That kind of stuff belongs in my journal, not on my public space. My space is about ideas, not clicks; style, not volume. Experimenting yes, but striving to maintain a standard more so. I’m certainly not above light and silly – I’m sure you’d dump me quick if I was always long and serious. But if a post isn’t interesting to me, it sure won’t be interesting to you, and you are here because something I said once resonated with you enough to bring you back.
And for that, I couldn’t be more grateful. So this year's posts will be dedicated to you. I couldn't think of a better reason to try a little harder and dig a little deeper, could you?
“Long before I wrote stories
I listened for stories.
Listening for them is something
more acute than listening to them.”
If there's anything I've learned about myself and the creative process it's to have patience. I've learned to accept that once in awhile life demands that you just live it and save the documenting of it for later. No doubt there's something going on that requires some sitting with before there's any interpretation to be got out of it. Still, each day I look at my blog space and each day I think of the people who stop by to read what I have to say and there is some inner chastising happening. When I don't write I miss it – and I miss you.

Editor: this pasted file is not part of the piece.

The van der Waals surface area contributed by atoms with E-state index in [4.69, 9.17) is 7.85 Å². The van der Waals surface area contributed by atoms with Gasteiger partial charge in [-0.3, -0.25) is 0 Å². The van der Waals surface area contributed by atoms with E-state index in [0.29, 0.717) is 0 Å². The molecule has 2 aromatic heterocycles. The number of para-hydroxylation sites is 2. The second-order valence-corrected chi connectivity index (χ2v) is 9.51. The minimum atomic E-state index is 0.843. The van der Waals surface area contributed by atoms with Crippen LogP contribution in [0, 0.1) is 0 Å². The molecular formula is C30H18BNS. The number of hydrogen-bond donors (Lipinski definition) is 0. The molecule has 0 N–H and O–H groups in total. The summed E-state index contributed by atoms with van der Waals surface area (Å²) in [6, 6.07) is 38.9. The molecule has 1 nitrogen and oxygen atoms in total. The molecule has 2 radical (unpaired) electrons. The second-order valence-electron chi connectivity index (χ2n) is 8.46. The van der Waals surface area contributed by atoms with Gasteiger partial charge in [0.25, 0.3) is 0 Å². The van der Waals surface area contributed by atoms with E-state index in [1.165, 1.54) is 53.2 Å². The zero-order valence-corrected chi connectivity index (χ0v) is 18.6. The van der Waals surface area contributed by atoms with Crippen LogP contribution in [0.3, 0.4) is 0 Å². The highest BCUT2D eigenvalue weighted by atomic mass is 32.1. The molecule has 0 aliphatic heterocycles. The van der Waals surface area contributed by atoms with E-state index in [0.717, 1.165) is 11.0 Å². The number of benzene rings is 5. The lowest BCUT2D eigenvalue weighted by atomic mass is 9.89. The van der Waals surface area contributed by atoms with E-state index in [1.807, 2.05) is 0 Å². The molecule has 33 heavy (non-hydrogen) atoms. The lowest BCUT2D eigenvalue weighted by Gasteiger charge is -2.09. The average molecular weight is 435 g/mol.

This week, my job continues to hammer at my consciousness like a spoiled, loud child. "In-between moments" have been spent with a notebook, mulling around some ideas, some new directions, creative and otherwise. And I'm reading stories and preparing lessons – this semester's Creative Non-Fiction class full on and once again I'm discovering new writers and new people and the joy of fostering creativity.
And I've visited and shared meals with both of my daughters who have ended the "sister roommates" era and are establishing homes of their own. Several years ago, becoming an empty-nester whacked me over the head with an impact I hadn't anticipated. Who'd have thought that suddenly ending the responsibility and the nurturing and the sharing and developing and encouraging would leave you standing there dazed and wondering where you'll ever find that kind of purpose again?